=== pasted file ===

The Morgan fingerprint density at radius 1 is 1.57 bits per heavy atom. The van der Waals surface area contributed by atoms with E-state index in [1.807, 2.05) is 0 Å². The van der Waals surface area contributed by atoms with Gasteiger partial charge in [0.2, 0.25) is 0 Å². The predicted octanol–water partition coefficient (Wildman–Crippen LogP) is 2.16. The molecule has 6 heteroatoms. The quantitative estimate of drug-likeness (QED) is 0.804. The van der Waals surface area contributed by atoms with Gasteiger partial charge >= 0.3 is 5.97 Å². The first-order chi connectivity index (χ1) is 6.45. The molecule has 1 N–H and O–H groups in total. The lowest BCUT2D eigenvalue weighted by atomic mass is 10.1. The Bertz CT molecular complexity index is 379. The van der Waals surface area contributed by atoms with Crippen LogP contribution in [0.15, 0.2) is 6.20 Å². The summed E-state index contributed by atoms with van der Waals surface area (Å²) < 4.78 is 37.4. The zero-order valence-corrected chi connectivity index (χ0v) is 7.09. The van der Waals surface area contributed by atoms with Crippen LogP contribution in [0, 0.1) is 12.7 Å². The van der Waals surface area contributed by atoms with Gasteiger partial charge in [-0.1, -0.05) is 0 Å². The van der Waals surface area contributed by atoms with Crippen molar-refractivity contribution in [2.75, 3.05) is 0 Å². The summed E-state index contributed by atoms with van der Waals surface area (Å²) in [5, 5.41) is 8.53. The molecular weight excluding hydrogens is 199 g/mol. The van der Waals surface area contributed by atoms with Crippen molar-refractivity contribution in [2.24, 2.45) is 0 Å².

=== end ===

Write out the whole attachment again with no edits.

The Morgan fingerprint density at radius 1 is 1.57 bits per heavy atom. The van der Waals surface area contributed by atoms with E-state index in [1.807, 2.05) is 0 Å². The van der Waals surface area contributed by atoms with Gasteiger partial charge in [0.2, 0.25) is 0 Å². The predicted octanol–water partition coefficient (Wildman–Crippen LogP) is 2.16. The molecule has 6 heteroatoms. The quantitative estimate of drug-likeness (QED) is 0.804. The van der Waals surface area contributed by atoms with Gasteiger partial charge >= 0.3 is 5.97 Å². The first-order chi connectivity index (χ1) is 6.45. The molecule has 1 N–H and O–H groups in total. The lowest BCUT2D eigenvalue weighted by atomic mass is 10.1. The Bertz CT molecular complexity index is 379. The van der Waals surface area contributed by atoms with Crippen LogP contribution in [0.15, 0.2) is 6.20 Å². The summed E-state index contributed by atoms with van der Waals surface area (Å²) < 4.78 is 37.4. The zero-order valence-corrected chi connectivity index (χ0v) is 7.09. The van der Waals surface area contributed by atoms with Crippen LogP contribution in [0, 0.1) is 12.7 Å². The van der Waals surface area contributed by atoms with Gasteiger partial charge in [-0.1, -0.05) is 0 Å². The van der Waals surface area contributed by atoms with Crippen molar-refractivity contribution in [2.75, 3.05) is 0 Å². The summed E-state index contributed by atoms with van der Waals surface area (Å²) in [5, 5.41) is 8.53. The molecular weight excluding hydrogens is 199 g/mol. The van der Waals surface area contributed by atoms with Crippen molar-refractivity contribution in [2.24, 2.45) is 0 Å².